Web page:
1981’s For Your Eyes Only, which enjoys a rare big-screen outing this week, was a bit of a franchise reboot in its own right. After the critical drubbing that Moonraker took, the producers decided to scale things back with a more earthbound, vastly less campy Bond adventure. Personally, I thought it could’ve used a few more gondola cars, and I still remember my childish disappointment that Richard Kiel never showed up as the metal-mouthed goliath Jaws. But seen with adult eyes, this entry has much to recommend it. The opening sequence alone is great fun, featuring the final fate of longtime Bond baddie Ernst Blofeld (although, due to legal issues, he is never named as such). The film is also a fascinating time capsule, from the bracingly ugly fashions to Sheena Easton’s cheesetastic title tune, and it boasts impressive quantities of the violence, sex and sexism that make old school Bond such fun. This is also the movie where you can play spot the tranny—the transsexual model Tula can be glimpsed somewhere amongst the film’s gallery of lovelies—and c’mon, that’s just neat.

Through the film, Moore’s Bond is pursued by an underage cutie with one of the most unfortunate “sexy” names in the entire Bond canon, Bibi Dahl. Dahl is rather emphatically portrayed by Lynn-Holly Johnson, a pro figure skater turned actress, who is perhaps best known today for the 1978 chick flick Ice Castles. Johnson will appear at this screening, so you can ask her what she thinks of all this 007 reboot business. And just think: you’ll always be able to say you spent a lovely Saturday night with a Bond girl.

Uh-Oh, It’s Magic: Harry Potter and the muggle hordes

Filed under: Geekery,Humor,Movies,OC Weekly — gregstacy @ 11:17 am

(Printed in OC WEEKLY, November 21, 2002)

As a lifelong geek, it has always puzzled me why “normals” (as some geekfolk like to call non-geekfolk) can be so stubbornly confused by the success of things like Star Trek or the Star Wars pictures. A normal person will spend three minutes in front of an episode of Deep Space Nine and then crinkle up their nose in distaste, griping, “I can’t keep all that Romulan and Klingon nonsense straight. How can adults waste their time with that shit?!” Then they’ll change the channel and spend the next three hours in a happy daze watching tall men in shorts dribble a ball up a court and down a court and up the court again, complete with copious, slow-mo instant replays. I had no sympathy for this sort of behavior at all until a friend dragged me to The Fellowship of the Ring, and suddenly there I was, wrinkling my nose, muttering in the dark about all of these orcs and elves and Boromirs and Doromirs and Aerwyns and Arwyns and Morgors and Trogors and the quest that just went on for-freakin’-ever. If this is what Star Trek is like for you people, jeez, you have my complete sympathy.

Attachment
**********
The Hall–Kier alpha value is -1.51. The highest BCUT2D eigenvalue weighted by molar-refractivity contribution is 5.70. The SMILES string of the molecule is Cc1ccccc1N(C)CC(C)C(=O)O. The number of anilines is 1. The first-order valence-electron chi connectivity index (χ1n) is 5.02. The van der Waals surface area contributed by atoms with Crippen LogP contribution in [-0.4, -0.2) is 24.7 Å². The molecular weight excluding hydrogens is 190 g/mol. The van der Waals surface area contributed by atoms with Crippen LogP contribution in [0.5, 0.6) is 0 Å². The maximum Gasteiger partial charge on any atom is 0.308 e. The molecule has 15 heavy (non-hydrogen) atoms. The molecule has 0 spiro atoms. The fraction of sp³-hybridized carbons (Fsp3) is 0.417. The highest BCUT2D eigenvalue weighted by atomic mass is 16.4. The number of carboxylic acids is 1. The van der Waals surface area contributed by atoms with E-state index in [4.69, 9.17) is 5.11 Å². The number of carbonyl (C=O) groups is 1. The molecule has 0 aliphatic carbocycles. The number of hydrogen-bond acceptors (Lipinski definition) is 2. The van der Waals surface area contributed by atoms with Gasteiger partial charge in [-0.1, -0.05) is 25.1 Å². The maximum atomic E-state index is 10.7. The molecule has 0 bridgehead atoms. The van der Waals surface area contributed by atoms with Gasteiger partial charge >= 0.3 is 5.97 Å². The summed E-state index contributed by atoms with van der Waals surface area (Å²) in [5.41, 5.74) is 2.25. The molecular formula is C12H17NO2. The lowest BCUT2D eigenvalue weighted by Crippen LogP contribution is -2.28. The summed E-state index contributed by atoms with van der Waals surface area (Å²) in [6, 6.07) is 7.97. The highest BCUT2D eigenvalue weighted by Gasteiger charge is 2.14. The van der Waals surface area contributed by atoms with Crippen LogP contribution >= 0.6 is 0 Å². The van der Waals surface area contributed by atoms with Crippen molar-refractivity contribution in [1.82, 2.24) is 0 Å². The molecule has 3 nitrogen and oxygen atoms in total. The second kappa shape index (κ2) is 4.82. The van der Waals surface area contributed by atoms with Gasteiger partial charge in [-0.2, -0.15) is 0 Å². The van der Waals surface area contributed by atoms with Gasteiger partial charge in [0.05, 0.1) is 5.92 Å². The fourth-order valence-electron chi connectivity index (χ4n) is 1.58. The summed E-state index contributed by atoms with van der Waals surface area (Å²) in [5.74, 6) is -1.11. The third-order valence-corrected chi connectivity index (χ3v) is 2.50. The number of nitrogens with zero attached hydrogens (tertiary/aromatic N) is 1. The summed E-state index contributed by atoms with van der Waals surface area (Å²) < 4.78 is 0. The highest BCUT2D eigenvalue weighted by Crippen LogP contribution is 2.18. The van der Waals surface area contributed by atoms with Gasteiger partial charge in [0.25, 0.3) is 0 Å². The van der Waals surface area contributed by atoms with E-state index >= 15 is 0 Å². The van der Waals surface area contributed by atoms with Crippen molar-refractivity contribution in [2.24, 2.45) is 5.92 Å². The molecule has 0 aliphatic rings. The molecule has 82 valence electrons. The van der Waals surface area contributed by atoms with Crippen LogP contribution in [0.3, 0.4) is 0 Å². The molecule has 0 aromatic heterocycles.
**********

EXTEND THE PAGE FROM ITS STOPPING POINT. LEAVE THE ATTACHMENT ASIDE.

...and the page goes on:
The Harry Potter books, films, etc., have over a very short time become a Star Trek-sized phenomenon, and like other geeky delights, Potter-land comes complete with its own elaborate mythologies, insider terms and other mumbo-jumbo, all of which is surely as baffling to outsiders as warp drive and wookiees were to non-geeks in generations past. There are a multitude of intelligent adults out there who simply can’t abide the Harry Potter phenomenon—and for a multitude of loudly stated reasons. We hear from such people every time a new Potter book or film is released: they sound off in outraged articles, at the bus stop, from the very rooftops. Post-Sept. 11, more than a few pundits screeched that by letting our kids play with wands and broomsticks instead of forcing them to run around with pellet guns, we were raising a generation of wussies ill-equipped to face the horrors of war. Of course, just as many pundits were griping that the Potter books are far too dark and frightening for kids and were sure to transform our little darlings into a generation of Satanist psychopaths.